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OCT 09

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"Organic is definitely trendy, but I think it is so for a good reason. ..."

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​Flaws in the "Organic Food" Study
Written by Philip Proefrock on 09/10/12   

Last month there was a great deal of media attention paid to a study about organic food (Are Organic Foods Safer or Healthier Than Conventional Alternatives?: A Systematic Review), which was widely cited for concluding that "[there is cheap levitra generic no] evidence that organic foods are significantly more nutritious than conventional foods." But the study is more spin than significant science.

A critique of the study in the New York Times by columnist and tramadol pain killer without a prescription food writer Mark Bittman points out the weaknesses and oversimplifications in the study that have been used to "debunk" organic food based on criteria that are significantly immaterial to the http://www.auburg.de/buying-real-cialis-without-prescription organic label.

Bittman says of the study, "[it] was like declaring guns no more dangerous than baseball bats when it comes to blunt-object head injuries. It was the equivalent of comparing milk and Elmer’s glue on online cheap viagra the basis of cialis united states whiteness. It did, in short, miss the point." The other half of the conclusion of the study, "Consumption of organic foods may reduce exposure to pesticide residues and antibiotic-resistant bacteria," was much more overlooked.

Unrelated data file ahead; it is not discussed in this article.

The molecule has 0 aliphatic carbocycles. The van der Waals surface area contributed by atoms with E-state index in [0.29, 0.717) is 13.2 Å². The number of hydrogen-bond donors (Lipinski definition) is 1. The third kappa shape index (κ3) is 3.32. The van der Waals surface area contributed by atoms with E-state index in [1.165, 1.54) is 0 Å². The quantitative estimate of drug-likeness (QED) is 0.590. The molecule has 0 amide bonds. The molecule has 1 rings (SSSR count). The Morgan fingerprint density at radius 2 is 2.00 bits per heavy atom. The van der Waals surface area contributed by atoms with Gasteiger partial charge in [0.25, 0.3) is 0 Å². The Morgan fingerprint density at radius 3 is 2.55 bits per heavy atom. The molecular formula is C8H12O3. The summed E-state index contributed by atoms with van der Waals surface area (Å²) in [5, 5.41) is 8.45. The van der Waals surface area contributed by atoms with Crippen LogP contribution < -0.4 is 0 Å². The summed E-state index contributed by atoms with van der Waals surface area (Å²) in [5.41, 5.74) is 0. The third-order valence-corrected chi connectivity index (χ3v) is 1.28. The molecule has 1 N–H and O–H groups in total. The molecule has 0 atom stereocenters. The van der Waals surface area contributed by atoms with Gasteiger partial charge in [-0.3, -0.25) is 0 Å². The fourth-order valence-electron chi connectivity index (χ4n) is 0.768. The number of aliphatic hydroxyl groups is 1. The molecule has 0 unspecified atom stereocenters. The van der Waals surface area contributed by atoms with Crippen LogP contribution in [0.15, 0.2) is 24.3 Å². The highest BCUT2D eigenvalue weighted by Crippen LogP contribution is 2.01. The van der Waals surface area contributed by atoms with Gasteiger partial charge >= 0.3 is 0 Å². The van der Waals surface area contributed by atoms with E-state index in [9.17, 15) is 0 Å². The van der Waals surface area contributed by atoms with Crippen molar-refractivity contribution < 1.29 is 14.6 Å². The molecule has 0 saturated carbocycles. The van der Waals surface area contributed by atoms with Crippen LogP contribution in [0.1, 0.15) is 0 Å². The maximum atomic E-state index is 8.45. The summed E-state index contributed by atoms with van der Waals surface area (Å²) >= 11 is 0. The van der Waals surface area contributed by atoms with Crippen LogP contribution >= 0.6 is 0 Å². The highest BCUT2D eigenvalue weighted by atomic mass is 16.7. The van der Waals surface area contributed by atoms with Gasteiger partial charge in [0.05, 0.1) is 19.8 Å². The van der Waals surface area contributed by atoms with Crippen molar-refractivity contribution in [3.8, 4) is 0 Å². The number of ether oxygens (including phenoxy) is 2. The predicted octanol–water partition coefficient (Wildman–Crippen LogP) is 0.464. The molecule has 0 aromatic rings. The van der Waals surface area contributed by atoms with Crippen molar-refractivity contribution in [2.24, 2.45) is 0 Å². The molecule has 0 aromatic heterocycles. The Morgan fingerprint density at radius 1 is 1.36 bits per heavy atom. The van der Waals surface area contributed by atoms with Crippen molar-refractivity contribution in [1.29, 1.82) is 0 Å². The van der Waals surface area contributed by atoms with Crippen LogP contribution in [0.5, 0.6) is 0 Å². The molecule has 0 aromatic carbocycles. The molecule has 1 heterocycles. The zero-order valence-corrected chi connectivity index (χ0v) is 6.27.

Organic food has never been about some perception of super-food with extra nutritional value, except perhaps to those who don't understand organic in the first place. But this study was so narrow in its definitiion of "nutritious" (which was taken to cialis delivered overnight mean "containing more vitamins") that, as Bittman points out, "you can claim that, based on nutrients, Frosted Flakes are a better choice than an apple."

The benefits of organic farming are numerous, and are far beyond relative comparison of www.airatlanta.ie the amount of some vitamin content. Not only are there potential individual benefits (the aforementioned reduced exposure to pesticide residue and so forth), but contributing to such broader environmental benefits as reduced pesticide use and more sustainable farming practices are also worthwhile goals.

image: CC BY-SA 3.0 by Ragesoss

via: NY Times (apologies; this may be behind their paywall)

 

NOV 15

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"I always appreciate the sensitivity of big corporation. They should se..."

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Google Supporting USGBC on Green Building Materials
Written by Philip Proefrock on 15/11/12